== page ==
Stocks rose for a third straight day on Friday after tame consumer price data put aside inflation fears, while an upgrade of bellwether Intel helped fuel gains in the tech sector.
The Nasdaq climbed to its highest in more than six years, while the Dow finished the week within about 53 points of its all-time high, as favorable economic and corporate news overshadowed worries about interest rates that dominated the market earlier in the week.
The mood further brightened on Friday after news of a smaller-than-expected increase in May in the core U.S. Consumer Price Index, which excludes food and energy. That followed Thursday's report that core producer prices were in line with forecasts.
There was growing concern that we'd see higher inflation and interest rates. I don't think that's been removed, but the fears aren't as great as they were, said Owen Fitzpatrick, head of the U.S. equity group at Deutsche Bank Private Wealth Management, in New York.
The Dow Jones industrial average rose 85.76 points, or 0.63 percent, to end at 13,639.48. The Standard & Poor's 500 Index advanced 9.94 points, or 0.65 percent, to finish at 1,532.91. The Nasdaq Composite Index climbed 27.30 points, or 1.05 percent, to close at 2,626.71.
The gain for the week for the Dow was 1.6 percent, the best since the week ended May 19, while the S&P 500 was up 1.7 percent, the best since the week ended April 21, and the Nasdaq was up 2.1 percent, the best in two weeks.
In a week that started with relatively little takeover chatter, a Bloomberg News report that the Nymex was exploring a sale of itself helped resume the merger-and-acquisition optimism that has fueled the market's rally over the past few months.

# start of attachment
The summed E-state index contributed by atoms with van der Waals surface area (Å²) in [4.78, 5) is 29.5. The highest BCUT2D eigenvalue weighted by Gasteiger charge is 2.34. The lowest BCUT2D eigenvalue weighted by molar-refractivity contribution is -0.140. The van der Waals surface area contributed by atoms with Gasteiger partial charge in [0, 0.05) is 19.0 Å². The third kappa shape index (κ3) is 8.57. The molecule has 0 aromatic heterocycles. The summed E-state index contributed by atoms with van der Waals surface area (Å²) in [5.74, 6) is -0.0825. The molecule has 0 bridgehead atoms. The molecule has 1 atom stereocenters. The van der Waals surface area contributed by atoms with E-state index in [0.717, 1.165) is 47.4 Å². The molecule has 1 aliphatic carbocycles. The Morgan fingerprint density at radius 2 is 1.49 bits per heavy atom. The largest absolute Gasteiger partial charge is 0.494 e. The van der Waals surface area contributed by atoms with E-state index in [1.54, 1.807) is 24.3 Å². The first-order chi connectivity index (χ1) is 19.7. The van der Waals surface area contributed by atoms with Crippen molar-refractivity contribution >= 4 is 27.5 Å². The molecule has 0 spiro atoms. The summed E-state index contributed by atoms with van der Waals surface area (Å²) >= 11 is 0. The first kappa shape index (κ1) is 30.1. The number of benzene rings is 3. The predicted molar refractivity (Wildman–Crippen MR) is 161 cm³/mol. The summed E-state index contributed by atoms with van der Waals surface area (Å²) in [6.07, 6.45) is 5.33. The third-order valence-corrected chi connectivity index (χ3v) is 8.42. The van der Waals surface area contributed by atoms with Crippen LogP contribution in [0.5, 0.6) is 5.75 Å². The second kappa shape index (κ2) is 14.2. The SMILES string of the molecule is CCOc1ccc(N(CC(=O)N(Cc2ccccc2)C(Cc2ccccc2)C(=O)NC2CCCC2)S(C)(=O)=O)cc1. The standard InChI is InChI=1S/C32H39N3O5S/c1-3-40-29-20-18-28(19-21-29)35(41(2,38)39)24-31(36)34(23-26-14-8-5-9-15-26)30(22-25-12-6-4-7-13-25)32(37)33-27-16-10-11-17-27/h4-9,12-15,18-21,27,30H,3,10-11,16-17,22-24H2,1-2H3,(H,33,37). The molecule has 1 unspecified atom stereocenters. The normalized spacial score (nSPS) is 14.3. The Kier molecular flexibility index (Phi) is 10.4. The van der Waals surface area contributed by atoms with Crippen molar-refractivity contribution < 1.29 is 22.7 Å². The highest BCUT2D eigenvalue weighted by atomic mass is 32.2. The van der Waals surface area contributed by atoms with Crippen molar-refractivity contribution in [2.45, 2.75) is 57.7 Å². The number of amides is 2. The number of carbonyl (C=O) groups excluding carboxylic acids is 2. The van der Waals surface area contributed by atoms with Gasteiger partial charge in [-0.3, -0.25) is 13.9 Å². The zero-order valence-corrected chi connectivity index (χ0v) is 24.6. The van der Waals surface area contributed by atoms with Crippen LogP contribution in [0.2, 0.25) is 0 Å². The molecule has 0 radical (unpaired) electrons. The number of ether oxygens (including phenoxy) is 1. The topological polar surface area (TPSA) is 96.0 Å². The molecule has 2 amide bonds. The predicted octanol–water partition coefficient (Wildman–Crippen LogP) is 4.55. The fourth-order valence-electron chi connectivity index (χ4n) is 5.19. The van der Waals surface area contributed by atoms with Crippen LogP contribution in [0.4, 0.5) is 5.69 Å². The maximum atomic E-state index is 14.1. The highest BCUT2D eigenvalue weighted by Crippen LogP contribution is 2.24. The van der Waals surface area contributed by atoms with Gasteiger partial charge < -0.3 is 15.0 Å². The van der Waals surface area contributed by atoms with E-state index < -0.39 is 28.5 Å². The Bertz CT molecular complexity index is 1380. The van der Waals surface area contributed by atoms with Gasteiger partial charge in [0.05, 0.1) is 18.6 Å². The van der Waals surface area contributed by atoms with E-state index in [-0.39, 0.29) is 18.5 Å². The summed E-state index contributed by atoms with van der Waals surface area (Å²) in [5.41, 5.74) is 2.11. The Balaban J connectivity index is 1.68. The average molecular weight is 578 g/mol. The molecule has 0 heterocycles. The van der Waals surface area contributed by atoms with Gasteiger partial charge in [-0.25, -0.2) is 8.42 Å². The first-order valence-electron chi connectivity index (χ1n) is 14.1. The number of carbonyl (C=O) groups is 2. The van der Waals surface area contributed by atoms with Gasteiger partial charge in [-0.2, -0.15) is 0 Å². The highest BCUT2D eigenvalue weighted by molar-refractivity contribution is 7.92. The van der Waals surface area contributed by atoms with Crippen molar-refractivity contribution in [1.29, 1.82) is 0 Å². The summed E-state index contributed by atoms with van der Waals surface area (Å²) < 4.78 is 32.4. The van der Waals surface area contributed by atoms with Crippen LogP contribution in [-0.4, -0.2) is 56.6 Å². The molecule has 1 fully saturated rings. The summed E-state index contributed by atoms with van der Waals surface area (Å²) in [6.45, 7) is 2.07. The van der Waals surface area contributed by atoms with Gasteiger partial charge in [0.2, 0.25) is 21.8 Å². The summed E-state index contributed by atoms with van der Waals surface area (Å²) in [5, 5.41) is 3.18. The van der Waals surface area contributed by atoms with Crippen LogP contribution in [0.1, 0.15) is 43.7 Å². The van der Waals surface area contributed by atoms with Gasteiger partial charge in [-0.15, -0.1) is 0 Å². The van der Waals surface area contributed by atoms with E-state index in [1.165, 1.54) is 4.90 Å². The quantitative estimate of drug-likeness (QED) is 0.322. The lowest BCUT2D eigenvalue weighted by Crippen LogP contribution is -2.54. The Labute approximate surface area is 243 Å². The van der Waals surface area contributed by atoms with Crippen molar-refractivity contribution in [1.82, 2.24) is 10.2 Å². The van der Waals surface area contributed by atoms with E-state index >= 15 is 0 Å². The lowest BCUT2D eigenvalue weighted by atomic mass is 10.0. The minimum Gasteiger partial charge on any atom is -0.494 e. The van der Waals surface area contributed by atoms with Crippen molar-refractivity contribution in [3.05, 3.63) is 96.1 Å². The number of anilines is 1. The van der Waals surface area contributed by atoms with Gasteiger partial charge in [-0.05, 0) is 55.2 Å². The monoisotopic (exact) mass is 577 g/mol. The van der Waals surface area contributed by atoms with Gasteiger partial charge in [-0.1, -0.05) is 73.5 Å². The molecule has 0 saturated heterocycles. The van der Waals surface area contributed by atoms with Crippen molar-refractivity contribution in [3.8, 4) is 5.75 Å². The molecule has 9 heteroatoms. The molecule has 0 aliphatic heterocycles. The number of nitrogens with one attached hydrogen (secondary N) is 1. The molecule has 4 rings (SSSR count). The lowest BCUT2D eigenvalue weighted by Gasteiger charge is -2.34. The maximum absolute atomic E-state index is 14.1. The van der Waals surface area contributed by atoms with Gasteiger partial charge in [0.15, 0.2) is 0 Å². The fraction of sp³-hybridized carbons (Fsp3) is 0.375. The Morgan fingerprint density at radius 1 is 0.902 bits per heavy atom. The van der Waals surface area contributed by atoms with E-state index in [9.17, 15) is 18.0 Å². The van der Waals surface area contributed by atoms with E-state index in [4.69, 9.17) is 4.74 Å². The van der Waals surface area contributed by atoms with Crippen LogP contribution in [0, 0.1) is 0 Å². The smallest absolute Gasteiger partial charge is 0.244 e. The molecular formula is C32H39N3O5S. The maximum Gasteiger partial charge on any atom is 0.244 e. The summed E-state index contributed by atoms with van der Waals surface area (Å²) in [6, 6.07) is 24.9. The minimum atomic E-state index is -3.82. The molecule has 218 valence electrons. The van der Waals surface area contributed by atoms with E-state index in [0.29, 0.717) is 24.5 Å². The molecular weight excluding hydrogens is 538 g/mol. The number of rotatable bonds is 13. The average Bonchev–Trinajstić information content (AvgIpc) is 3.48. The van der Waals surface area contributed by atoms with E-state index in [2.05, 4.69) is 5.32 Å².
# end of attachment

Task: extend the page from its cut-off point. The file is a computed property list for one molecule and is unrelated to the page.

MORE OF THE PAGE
Shares of the New York Mercantile Exchange, the world's largest energy market, rose 1.7 percent to $142.12.
A jump in shares of Intel Corp. triggered an advance in technology stocks after Goldman Sachs raised its rating on the world's dominant chip maker to buy from neutral.
Intel shares, which are a component of all three major indexes, rose 4.4 percent to $24.24 on the Nasdaq. It was the second-biggest gainer in the Nasdaq 100 and the S&P 500. The stock was also among the Dow's biggest advancers.
Exxon Mobil Corp., the world's biggest publicly traded oil company, topped the list of the S&P 500's major advancers and ranked second among the stocks lifting the Dow as oil prices climbed.
Exxon's stock was up 1.4 percent at $85.94. U.S. crude for July delivery rose 35 cents to settle at $68 a barrel -- the highest in nine months -- on concerns about low gasoline supplies and increased violence in the Middle East.
The core Consumer Price Index rose only 0.1 percent in May, below Wall Street's median forecast for a 0.2 percent gain.
The tame inflation reading reinforced the view that the Federal Reserve, which meets June 27-28, is likely to hold benchmark U.S. interest rates steady.
A pullback in benchmark U.S. Treasury bond yields gave investors a reason to buy shares of utilities, banks and other companies especially sensitive to interest rates.
Bond prices and yields move inversely.
A much lower-than-expected consumer sentiment index reading from the Reuters/University of Michigan survey did not spoil the Street's party mood. The major indexes briefly trimmed gains on the news that the survey's preliminary June reading was the weakest in 10 months as gasoline prices soured consumers' mood.
But investors' attention quickly shifted back to the tame inflation data and the indexes sharply extended their gains.
The Nasdaq's biggest advancer was Apple Inc., up 1.5 percent at $120.50, continuing its recent climb spurred by optimism about its soon-to-be-released iPhone.
The yield on the benchmark 10-year Treasury note fell to 5.16 percent, down sharply from its climb this week to 5.33 percent, which was above the federal funds target rate of 5.25 percent.
An S&P index of utility shares rose 1.6 percent, while an S&P index of financial companies' shares advanced 0.4 percent. Higher bond yields in the past week had dented the appeal of high dividend-paying stocks such as utilities.
Trading was heavy on the New York Stock Exchange, with about 2.05 billion shares changing hands, above last year's estimated daily average of 1.84 billion, while on Nasdaq, about 2.52 billion shares traded, above last year's daily average of 2.02 billion.
Advancing stocks outnumbered declining ones by a ratio of about 13 to 3 on the NYSE and by 2 to 1 on Nasdaq.
(Additional reporting by Jennifer Coogan and Ellis Mnyandu)